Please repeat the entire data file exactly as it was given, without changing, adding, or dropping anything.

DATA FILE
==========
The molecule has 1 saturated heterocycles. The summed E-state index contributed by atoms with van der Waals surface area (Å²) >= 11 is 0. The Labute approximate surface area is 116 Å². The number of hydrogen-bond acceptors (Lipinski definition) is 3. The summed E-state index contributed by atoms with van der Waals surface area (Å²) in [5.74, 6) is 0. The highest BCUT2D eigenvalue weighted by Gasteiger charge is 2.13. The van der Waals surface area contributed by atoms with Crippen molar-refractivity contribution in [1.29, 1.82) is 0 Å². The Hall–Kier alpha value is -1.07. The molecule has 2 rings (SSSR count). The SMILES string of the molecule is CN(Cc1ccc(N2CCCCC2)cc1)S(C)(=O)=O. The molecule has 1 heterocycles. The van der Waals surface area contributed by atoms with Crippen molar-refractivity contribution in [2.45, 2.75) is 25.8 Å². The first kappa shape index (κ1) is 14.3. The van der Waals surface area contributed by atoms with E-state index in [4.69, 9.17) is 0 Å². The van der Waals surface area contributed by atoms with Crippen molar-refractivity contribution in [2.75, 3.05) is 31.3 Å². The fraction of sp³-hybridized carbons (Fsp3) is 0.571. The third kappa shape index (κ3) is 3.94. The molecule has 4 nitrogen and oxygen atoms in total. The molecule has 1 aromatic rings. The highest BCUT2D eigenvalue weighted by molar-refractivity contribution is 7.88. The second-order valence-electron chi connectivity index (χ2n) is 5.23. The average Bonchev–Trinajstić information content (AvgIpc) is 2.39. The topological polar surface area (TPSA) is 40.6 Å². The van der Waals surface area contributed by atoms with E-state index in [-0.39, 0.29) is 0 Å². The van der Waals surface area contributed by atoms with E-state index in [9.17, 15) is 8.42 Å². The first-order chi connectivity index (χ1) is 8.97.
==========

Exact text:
The molecule has 1 saturated heterocycles. The summed E-state index contributed by atoms with van der Waals surface area (Å²) >= 11 is 0. The Labute approximate surface area is 116 Å². The number of hydrogen-bond acceptors (Lipinski definition) is 3. The summed E-state index contributed by atoms with van der Waals surface area (Å²) in [5.74, 6) is 0. The highest BCUT2D eigenvalue weighted by Gasteiger charge is 2.13. The van der Waals surface area contributed by atoms with Crippen molar-refractivity contribution in [1.29, 1.82) is 0 Å². The Hall–Kier alpha value is -1.07. The molecule has 2 rings (SSSR count). The SMILES string of the molecule is CN(Cc1ccc(N2CCCCC2)cc1)S(C)(=O)=O. The molecule has 1 heterocycles. The van der Waals surface area contributed by atoms with Crippen molar-refractivity contribution in [2.45, 2.75) is 25.8 Å². The first kappa shape index (κ1) is 14.3. The van der Waals surface area contributed by atoms with E-state index in [4.69, 9.17) is 0 Å². The van der Waals surface area contributed by atoms with Crippen molar-refractivity contribution in [2.75, 3.05) is 31.3 Å². The fraction of sp³-hybridized carbons (Fsp3) is 0.571. The third kappa shape index (κ3) is 3.94. The molecule has 4 nitrogen and oxygen atoms in total. The molecule has 1 aromatic rings. The highest BCUT2D eigenvalue weighted by molar-refractivity contribution is 7.88. The second-order valence-electron chi connectivity index (χ2n) is 5.23. The average Bonchev–Trinajstić information content (AvgIpc) is 2.39. The topological polar surface area (TPSA) is 40.6 Å². The van der Waals surface area contributed by atoms with E-state index in [-0.39, 0.29) is 0 Å². The van der Waals surface area contributed by atoms with E-state index in [9.17, 15) is 8.42 Å². The first-order chi connectivity index (χ1) is 8.97.